Family Court powers
MCA 1973, section 37
If your spouse has disposed of assets with a view to frustrating your claims for a financial settlement or she/he is about to do so, then it is important that you should know that the court has wide powers to deal with such situations.
Under section 37 of the Matrimonial Causes Act 1973, the court can restrain someone from carrying out a transaction or from transferring assets out of the country or to someone else. In addition, the court can set aside (ie unscramble) certain transactions which have already been carried out where they were completed with the intention of defeating a claim for financial settlement arising from a marriage.
The court can exercise these powers whilst a financial application such as your own is proceeding or, indeed, in some cases after a financial provision order has been made.
However, the court cannot order a transaction to be set aside if someone bought the asset from your spouse in good faith without knowing that the motive behind the sale was to reduce your spouse’s assets to frustrate your claim.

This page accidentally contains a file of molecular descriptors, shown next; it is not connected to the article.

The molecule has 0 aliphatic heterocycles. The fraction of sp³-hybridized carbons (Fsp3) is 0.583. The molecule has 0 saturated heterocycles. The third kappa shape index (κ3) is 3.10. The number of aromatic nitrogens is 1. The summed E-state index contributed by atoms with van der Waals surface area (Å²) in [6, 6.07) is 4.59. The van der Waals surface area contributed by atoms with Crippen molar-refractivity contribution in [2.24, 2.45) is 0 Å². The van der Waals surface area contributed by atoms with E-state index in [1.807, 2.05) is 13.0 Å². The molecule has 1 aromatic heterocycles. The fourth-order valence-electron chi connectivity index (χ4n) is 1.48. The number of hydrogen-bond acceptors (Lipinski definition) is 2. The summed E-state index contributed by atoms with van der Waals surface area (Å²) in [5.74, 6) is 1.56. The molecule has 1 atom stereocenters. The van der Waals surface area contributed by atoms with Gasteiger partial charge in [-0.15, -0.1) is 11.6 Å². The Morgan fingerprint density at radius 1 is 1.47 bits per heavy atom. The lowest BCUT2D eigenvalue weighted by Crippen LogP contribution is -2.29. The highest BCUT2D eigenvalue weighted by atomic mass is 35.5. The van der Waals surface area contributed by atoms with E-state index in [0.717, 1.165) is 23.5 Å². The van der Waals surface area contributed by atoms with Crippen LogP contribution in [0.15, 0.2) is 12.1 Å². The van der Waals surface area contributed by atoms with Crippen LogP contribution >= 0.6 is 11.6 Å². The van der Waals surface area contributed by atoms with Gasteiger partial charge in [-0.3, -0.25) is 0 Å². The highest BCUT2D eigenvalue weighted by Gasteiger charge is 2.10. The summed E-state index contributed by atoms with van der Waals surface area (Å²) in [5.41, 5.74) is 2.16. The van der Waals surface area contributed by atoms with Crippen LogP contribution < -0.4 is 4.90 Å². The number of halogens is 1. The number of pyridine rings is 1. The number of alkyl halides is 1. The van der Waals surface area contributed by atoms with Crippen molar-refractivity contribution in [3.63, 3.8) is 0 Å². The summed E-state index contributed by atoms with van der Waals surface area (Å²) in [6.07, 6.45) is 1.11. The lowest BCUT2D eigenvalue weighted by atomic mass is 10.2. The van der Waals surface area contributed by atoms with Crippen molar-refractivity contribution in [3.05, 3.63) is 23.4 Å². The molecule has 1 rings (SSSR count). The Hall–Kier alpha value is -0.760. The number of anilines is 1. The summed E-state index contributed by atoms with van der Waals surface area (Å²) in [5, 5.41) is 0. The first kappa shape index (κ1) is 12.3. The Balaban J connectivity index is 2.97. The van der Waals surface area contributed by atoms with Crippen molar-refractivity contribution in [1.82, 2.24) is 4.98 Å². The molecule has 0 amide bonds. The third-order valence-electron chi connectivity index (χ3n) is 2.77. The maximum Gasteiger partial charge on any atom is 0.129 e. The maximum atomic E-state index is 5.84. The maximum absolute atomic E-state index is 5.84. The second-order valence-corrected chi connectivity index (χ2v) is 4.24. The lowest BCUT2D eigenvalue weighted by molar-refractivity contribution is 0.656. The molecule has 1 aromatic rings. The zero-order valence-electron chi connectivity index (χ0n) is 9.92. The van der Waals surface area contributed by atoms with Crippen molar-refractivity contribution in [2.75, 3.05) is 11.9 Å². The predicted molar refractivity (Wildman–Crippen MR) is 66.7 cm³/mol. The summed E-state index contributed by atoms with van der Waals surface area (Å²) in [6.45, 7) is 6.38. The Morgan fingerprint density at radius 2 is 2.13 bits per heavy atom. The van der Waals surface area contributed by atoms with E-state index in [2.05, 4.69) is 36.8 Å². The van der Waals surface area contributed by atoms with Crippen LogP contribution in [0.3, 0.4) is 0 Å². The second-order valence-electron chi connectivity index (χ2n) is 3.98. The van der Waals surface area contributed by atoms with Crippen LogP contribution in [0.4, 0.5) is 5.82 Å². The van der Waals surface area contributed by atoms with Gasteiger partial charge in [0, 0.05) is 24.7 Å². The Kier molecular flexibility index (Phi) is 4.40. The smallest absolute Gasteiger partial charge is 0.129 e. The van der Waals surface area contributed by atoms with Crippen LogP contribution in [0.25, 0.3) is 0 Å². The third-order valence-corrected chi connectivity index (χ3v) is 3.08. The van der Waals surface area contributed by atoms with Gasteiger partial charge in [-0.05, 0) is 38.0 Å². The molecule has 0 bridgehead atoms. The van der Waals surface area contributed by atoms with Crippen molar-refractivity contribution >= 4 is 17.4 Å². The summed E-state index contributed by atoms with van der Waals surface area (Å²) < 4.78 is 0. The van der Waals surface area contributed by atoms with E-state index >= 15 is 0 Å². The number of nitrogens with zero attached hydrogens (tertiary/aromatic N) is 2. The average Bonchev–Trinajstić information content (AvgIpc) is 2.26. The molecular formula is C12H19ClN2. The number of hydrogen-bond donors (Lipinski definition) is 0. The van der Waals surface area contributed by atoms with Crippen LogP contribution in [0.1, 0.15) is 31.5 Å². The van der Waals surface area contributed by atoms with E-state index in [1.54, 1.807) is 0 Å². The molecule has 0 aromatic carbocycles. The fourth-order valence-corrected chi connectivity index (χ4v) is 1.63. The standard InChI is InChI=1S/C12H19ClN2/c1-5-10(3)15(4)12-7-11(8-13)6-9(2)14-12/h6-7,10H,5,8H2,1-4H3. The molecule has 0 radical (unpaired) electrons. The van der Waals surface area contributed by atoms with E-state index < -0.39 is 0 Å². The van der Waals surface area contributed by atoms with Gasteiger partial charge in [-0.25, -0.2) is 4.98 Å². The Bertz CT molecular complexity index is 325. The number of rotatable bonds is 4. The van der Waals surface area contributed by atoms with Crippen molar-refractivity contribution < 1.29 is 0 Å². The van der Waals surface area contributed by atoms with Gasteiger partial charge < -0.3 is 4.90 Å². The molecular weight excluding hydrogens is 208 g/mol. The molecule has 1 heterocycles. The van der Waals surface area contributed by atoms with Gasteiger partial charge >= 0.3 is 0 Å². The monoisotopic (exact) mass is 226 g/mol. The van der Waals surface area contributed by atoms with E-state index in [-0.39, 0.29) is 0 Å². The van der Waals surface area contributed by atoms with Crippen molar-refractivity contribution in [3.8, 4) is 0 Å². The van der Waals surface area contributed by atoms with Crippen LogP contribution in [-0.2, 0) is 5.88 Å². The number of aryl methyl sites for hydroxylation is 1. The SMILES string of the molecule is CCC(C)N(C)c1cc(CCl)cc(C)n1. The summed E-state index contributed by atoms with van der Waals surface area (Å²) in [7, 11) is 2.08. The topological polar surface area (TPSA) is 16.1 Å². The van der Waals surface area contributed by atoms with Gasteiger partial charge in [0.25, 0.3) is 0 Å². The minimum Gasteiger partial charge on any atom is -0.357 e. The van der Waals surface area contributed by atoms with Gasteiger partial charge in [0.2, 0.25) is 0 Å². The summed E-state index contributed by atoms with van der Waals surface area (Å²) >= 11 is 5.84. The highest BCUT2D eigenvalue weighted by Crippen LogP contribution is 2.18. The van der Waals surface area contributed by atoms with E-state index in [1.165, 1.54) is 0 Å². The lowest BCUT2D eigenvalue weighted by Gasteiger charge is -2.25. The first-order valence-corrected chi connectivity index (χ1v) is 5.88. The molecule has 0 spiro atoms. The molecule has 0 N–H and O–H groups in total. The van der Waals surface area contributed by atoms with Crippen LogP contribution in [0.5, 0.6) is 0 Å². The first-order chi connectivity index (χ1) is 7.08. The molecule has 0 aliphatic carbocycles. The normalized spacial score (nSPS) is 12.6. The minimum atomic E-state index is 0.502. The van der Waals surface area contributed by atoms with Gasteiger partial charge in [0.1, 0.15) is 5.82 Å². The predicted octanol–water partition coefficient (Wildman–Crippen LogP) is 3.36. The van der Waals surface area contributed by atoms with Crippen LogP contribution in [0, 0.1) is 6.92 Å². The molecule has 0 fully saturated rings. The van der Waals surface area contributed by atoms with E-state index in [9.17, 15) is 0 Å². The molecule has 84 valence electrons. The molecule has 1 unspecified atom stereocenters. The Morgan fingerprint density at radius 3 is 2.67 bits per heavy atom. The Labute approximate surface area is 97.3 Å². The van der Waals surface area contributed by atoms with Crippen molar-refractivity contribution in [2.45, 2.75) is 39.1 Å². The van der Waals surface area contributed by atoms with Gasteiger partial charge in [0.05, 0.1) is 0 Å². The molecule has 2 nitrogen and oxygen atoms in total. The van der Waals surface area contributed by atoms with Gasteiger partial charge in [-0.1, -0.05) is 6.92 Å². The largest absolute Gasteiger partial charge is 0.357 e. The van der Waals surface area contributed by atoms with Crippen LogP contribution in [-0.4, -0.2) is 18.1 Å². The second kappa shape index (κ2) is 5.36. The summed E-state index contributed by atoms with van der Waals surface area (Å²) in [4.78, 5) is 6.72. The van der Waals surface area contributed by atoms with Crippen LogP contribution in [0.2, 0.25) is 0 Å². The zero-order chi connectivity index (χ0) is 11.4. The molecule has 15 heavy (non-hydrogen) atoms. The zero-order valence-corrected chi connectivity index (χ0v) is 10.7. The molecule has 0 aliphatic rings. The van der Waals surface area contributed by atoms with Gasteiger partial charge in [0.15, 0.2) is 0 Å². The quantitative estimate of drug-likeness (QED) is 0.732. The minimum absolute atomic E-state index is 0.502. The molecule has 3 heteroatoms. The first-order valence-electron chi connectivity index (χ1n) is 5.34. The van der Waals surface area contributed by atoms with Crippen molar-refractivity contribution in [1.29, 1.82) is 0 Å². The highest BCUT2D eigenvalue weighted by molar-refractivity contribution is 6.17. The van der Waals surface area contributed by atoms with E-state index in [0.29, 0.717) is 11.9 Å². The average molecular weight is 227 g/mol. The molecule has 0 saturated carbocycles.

If you make such an application to set aside a transaction made by your spouse then, if the transaction took place less than three years before your application, the court will presume that the transaction was completed to frustrate your financial claim unless there is convincing evidence to the contrary.
In addition to these powers, the court also has ‘inherent’ powers to prevent someone trying to defeat financial claims without the requirement that they have to prove an intention to frustrate their spouse’s or former spouse’s claim.
If you do consider that your spouse has acted in this way or that there is a risk that she/he will do so, please contact me for advice and I can prepare documentation to present to the court to persuade the district judge to exercise the appropriate powers.